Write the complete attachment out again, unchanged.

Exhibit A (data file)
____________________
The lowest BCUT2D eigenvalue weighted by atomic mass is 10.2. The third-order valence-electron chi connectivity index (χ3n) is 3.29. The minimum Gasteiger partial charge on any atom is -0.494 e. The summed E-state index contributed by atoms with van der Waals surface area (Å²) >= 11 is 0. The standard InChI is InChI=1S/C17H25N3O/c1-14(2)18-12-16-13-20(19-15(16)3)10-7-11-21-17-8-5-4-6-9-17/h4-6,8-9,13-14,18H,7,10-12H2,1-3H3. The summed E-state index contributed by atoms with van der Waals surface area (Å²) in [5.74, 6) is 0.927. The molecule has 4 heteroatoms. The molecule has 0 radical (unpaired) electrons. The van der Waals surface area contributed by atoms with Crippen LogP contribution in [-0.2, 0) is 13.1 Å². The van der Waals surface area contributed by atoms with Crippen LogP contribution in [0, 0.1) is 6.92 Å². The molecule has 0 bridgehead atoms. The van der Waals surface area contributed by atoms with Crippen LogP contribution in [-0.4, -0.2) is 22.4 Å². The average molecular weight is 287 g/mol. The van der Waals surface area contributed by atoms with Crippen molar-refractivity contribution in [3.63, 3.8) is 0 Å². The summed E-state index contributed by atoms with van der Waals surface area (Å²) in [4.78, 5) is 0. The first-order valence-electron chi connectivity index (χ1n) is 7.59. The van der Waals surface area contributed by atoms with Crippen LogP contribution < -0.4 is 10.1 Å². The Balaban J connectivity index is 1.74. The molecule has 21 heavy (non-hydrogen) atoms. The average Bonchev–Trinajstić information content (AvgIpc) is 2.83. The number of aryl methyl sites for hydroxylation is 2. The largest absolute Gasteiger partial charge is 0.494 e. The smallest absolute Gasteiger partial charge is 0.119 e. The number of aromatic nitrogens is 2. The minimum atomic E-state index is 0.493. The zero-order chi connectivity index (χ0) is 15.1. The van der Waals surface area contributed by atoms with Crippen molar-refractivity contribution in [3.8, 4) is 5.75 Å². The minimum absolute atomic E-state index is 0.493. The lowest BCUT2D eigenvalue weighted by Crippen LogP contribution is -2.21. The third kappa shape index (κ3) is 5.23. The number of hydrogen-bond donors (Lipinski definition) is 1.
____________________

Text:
The lowest BCUT2D eigenvalue weighted by atomic mass is 10.2. The third-order valence-electron chi connectivity index (χ3n) is 3.29. The minimum Gasteiger partial charge on any atom is -0.494 e. The summed E-state index contributed by atoms with van der Waals surface area (Å²) >= 11 is 0. The standard InChI is InChI=1S/C17H25N3O/c1-14(2)18-12-16-13-20(19-15(16)3)10-7-11-21-17-8-5-4-6-9-17/h4-6,8-9,13-14,18H,7,10-12H2,1-3H3. The summed E-state index contributed by atoms with van der Waals surface area (Å²) in [5.74, 6) is 0.927. The molecule has 4 heteroatoms. The molecule has 0 radical (unpaired) electrons. The van der Waals surface area contributed by atoms with Crippen LogP contribution in [-0.2, 0) is 13.1 Å². The van der Waals surface area contributed by atoms with Crippen LogP contribution in [0, 0.1) is 6.92 Å². The molecule has 0 bridgehead atoms. The van der Waals surface area contributed by atoms with Crippen LogP contribution in [-0.4, -0.2) is 22.4 Å². The average molecular weight is 287 g/mol. The van der Waals surface area contributed by atoms with Crippen molar-refractivity contribution in [3.63, 3.8) is 0 Å². The summed E-state index contributed by atoms with van der Waals surface area (Å²) in [4.78, 5) is 0. The first-order valence-electron chi connectivity index (χ1n) is 7.59. The van der Waals surface area contributed by atoms with Crippen LogP contribution < -0.4 is 10.1 Å². The Balaban J connectivity index is 1.74. The molecule has 21 heavy (non-hydrogen) atoms. The average Bonchev–Trinajstić information content (AvgIpc) is 2.83. The number of aryl methyl sites for hydroxylation is 2. The largest absolute Gasteiger partial charge is 0.494 e. The smallest absolute Gasteiger partial charge is 0.119 e. The number of aromatic nitrogens is 2. The minimum atomic E-state index is 0.493. The zero-order chi connectivity index (χ0) is 15.1. The van der Waals surface area contributed by atoms with Crippen molar-refractivity contribution in [3.8, 4) is 5.75 Å². The minimum absolute atomic E-state index is 0.493. The lowest BCUT2D eigenvalue weighted by Crippen LogP contribution is -2.21. The third kappa shape index (κ3) is 5.23. The number of hydrogen-bond donors (Lipinski definition) is 1.